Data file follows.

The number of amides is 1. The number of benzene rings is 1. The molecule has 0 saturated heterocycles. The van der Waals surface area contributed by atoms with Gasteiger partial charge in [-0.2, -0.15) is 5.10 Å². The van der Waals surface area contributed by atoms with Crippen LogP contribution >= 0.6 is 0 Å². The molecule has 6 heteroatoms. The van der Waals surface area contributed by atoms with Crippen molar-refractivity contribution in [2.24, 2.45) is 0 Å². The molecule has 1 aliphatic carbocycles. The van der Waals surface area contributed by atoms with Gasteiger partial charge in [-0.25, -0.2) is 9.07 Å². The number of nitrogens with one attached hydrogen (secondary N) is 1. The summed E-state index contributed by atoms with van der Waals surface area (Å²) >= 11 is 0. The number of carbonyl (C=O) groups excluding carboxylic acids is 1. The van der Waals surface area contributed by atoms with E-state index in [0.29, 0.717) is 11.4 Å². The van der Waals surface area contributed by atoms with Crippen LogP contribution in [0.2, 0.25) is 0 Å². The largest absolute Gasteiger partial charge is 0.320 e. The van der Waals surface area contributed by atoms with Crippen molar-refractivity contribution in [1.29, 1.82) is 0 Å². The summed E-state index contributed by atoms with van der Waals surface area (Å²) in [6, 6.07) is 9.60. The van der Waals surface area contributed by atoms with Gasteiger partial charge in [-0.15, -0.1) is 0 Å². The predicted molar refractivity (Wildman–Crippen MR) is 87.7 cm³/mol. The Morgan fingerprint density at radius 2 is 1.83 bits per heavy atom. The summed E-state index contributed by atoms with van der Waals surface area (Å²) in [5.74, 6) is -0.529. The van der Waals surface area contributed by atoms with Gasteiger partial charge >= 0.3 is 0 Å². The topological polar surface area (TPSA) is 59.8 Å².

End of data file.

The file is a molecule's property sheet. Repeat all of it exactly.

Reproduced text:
The number of amides is 1. The number of benzene rings is 1. The molecule has 0 saturated heterocycles. The van der Waals surface area contributed by atoms with Gasteiger partial charge in [-0.2, -0.15) is 5.10 Å². The van der Waals surface area contributed by atoms with Crippen LogP contribution >= 0.6 is 0 Å². The molecule has 6 heteroatoms. The van der Waals surface area contributed by atoms with Crippen molar-refractivity contribution in [2.24, 2.45) is 0 Å². The molecule has 1 aliphatic carbocycles. The van der Waals surface area contributed by atoms with Gasteiger partial charge in [-0.25, -0.2) is 9.07 Å². The number of nitrogens with one attached hydrogen (secondary N) is 1. The summed E-state index contributed by atoms with van der Waals surface area (Å²) >= 11 is 0. The number of carbonyl (C=O) groups excluding carboxylic acids is 1. The van der Waals surface area contributed by atoms with E-state index in [0.29, 0.717) is 11.4 Å². The van der Waals surface area contributed by atoms with Crippen LogP contribution in [0.2, 0.25) is 0 Å². The largest absolute Gasteiger partial charge is 0.320 e. The van der Waals surface area contributed by atoms with Crippen molar-refractivity contribution in [1.29, 1.82) is 0 Å². The summed E-state index contributed by atoms with van der Waals surface area (Å²) in [6, 6.07) is 9.60. The van der Waals surface area contributed by atoms with Gasteiger partial charge in [-0.15, -0.1) is 0 Å². The predicted molar refractivity (Wildman–Crippen MR) is 87.7 cm³/mol. The Morgan fingerprint density at radius 2 is 1.83 bits per heavy atom. The summed E-state index contributed by atoms with van der Waals surface area (Å²) in [5.74, 6) is -0.529. The van der Waals surface area contributed by atoms with Gasteiger partial charge >= 0.3 is 0 Å². The topological polar surface area (TPSA) is 59.8 Å².